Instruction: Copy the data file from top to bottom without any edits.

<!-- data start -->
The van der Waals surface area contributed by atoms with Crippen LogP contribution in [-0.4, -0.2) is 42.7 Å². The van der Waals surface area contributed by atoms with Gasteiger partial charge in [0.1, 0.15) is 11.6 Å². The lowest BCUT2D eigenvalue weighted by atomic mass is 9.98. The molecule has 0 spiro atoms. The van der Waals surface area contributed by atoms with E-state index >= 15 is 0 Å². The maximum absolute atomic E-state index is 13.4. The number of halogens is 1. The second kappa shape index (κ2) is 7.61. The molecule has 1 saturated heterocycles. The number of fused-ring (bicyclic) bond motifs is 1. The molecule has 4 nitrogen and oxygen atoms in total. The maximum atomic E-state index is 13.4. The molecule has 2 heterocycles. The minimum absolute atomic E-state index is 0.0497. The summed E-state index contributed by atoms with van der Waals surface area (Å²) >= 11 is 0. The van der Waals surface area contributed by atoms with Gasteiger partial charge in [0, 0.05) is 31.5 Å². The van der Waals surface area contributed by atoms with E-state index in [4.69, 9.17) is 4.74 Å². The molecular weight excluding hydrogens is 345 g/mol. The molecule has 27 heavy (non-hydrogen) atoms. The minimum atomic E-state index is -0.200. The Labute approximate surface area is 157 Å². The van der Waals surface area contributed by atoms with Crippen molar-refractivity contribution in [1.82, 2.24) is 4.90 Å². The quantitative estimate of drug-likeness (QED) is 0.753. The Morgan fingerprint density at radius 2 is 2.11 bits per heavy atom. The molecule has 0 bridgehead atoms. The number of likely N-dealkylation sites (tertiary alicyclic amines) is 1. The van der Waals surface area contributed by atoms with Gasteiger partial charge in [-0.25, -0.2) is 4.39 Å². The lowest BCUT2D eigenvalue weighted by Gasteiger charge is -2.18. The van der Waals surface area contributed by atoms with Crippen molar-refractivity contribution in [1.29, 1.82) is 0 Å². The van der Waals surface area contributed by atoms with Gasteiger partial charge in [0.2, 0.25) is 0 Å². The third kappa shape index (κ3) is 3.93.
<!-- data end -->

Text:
The van der Waals surface area contributed by atoms with Crippen LogP contribution in [-0.4, -0.2) is 42.7 Å². The van der Waals surface area contributed by atoms with Gasteiger partial charge in [0.1, 0.15) is 11.6 Å². The lowest BCUT2D eigenvalue weighted by atomic mass is 9.98. The molecule has 0 spiro atoms. The van der Waals surface area contributed by atoms with E-state index >= 15 is 0 Å². The maximum absolute atomic E-state index is 13.4. The number of halogens is 1. The second kappa shape index (κ2) is 7.61. The molecule has 1 saturated heterocycles. The number of fused-ring (bicyclic) bond motifs is 1. The molecule has 4 nitrogen and oxygen atoms in total. The maximum atomic E-state index is 13.4. The molecule has 2 heterocycles. The minimum absolute atomic E-state index is 0.0497. The summed E-state index contributed by atoms with van der Waals surface area (Å²) >= 11 is 0. The van der Waals surface area contributed by atoms with Gasteiger partial charge in [0, 0.05) is 31.5 Å². The van der Waals surface area contributed by atoms with E-state index in [4.69, 9.17) is 4.74 Å². The molecular weight excluding hydrogens is 345 g/mol. The molecule has 27 heavy (non-hydrogen) atoms. The minimum atomic E-state index is -0.200. The Labute approximate surface area is 157 Å². The van der Waals surface area contributed by atoms with Crippen molar-refractivity contribution in [1.82, 2.24) is 4.90 Å². The quantitative estimate of drug-likeness (QED) is 0.753. The Morgan fingerprint density at radius 2 is 2.11 bits per heavy atom. The molecule has 0 bridgehead atoms. The number of likely N-dealkylation sites (tertiary alicyclic amines) is 1. The van der Waals surface area contributed by atoms with Gasteiger partial charge in [-0.25, -0.2) is 4.39 Å². The lowest BCUT2D eigenvalue weighted by Gasteiger charge is -2.18. The van der Waals surface area contributed by atoms with Crippen molar-refractivity contribution in [1.29, 1.82) is 0 Å². The van der Waals surface area contributed by atoms with Gasteiger partial charge in [0.2, 0.25) is 0 Å². The third kappa shape index (κ3) is 3.93.